Rescued by beauty

I burned out this week. It’s not an unusual experience for me, although I’m managing it better and it’s a good deal less frequent than it was. I tend to work up the edges of what I can sustain and then stay there until I fall over. Repeat. I’ve got better at pacing myself, and I’m reliably allowed to sleep, which makes me more viable, but there’s always more that needs doing than there is time and energy to achieve, and I’ve never been good at saying ‘no’ to things that looked important.

In the last few days, other things have happened, cutting through the exhaustion and the attendant low spirits. On Wednesday, the beauty of cranes and swans. On Thursday, the remarkable fiction of Professor Elemental, the gorgeous, sublime poetry of Jay Ramsay, and some online things funny enough to elicit tears of laughter.

I use landscape like a drug. It’s easy round here because there are so many places with epic views, big skies, dramatic hills. I’ve always done this, seeking out beauty and places where the horizon is large. Stargazing works, too. Finding those places where I am lost in the enormity of a landscape. Just a small and irrelevant little blot, able as a consequence to be unaware of myself for just a little while.

I get lost in other people’s creations, in the beauty and wonder of things made. I get lost in work; at the moment that involves a lot of heavy duty factual research, and keeping up with politics could be a full time job in itself. Busy, doing and overwhelmed.

Much of why I seek passion and emotional intensity in others may be based on this, too. It is a loss of self, an abandonment, when what is felt in the moment is so much bigger than anything carried with me, so much more important than any sense of should, or must, that I am just alive and present and being.

The funny thing is that I’ve always been highly resistant to Buddhist ideas about the surrender of self as religious journey. When I’m not lost and overwhelmed, that loss of self seems like a cheat. Non-existence has always been a tempting cheat, the ultimate get out clause. Still being alive but having some kind of non-existence, would work in a number of ways, but I’ve never deliberately sought it. I’ve hung onto this self-awareness, this personhood that does not ever allow me to stay comfortable for long, or feel good enough or shrug and say ‘not my problem’.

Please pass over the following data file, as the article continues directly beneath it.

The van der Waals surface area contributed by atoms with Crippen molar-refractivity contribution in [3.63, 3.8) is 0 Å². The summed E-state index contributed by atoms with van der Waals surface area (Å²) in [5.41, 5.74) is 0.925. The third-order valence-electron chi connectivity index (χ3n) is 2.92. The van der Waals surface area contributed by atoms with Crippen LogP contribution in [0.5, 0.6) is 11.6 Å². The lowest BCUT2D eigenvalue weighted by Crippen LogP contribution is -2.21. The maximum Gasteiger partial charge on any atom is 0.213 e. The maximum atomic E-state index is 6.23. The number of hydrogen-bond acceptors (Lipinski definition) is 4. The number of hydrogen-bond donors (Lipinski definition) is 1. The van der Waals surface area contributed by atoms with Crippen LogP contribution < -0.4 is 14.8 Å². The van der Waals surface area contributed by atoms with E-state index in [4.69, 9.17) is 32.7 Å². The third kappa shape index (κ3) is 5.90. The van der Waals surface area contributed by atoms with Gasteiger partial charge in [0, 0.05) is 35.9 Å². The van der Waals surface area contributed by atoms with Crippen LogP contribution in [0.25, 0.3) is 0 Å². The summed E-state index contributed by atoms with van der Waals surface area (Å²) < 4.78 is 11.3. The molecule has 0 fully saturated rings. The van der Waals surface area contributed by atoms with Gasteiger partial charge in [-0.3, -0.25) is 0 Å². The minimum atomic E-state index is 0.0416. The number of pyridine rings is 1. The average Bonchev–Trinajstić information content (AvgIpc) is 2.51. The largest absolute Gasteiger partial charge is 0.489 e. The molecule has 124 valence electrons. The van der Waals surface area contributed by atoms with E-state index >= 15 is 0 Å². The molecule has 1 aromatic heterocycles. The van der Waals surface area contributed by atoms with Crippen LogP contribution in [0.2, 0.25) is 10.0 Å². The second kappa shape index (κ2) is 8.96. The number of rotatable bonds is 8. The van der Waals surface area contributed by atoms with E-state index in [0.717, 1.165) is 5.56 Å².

I’ve tried removing bits of self and personality. I’ve tried subduing all the bits other people have problems with – the being too serious, too intense, too emotional. The net result has, invariably, left me feeling that it would be better just to die, rather than living the grey half-life that gets me. If I took away the obsession, the drives, the sense of must and should and ought to that kicks me along on a daily basis, what would I be? Who would I be? I suspect the answer, is that without those spurs, it would be so easy to quit. To decide that my body is too sore to get up today. To accept that it’s too hard and to recognise that I probably wouldn’t make much odds anyway, and to let it go. To be ok with all of that. Would that be better? It’s one of those things I cannot have both ways. Either I am mad and driven, or I am not. I’ve never known how to be measured.

There is another side of me, alive in response to beauty and landscape, and the creativity of others. There are parts of me that exist only when there is someone else’s passion to ignite them. If there’s enough of that, if it’s part of my daily life, not an occasional add-in, then the drivenness starts to take a different shape. It feels less like masochism, and more like an aspect of something bigger, more potent, more worth having. It feels like possibility. However, life in practice is littered with banality, with people who tell me off for being too serious, and the people who inspire me most have other things to be doing, and cannot forever be propping me up. Somewhere out there, is a possibility of turning this into something, of taking the fragments of my dysfunction and re-weaving them into something else. It is, I think, worth trying for, at least.

About Nimue Brown

Druid, author, dreamer, folk enthusiast, parent, wife to the most amazing artist -Tom Brown. Drinker of coffee, maker of puddings. Exploring life as a Pagan, seeking good and meaningful ways to be, struggling with mental health issues and worried about many things. View all posts by Nimue Brown

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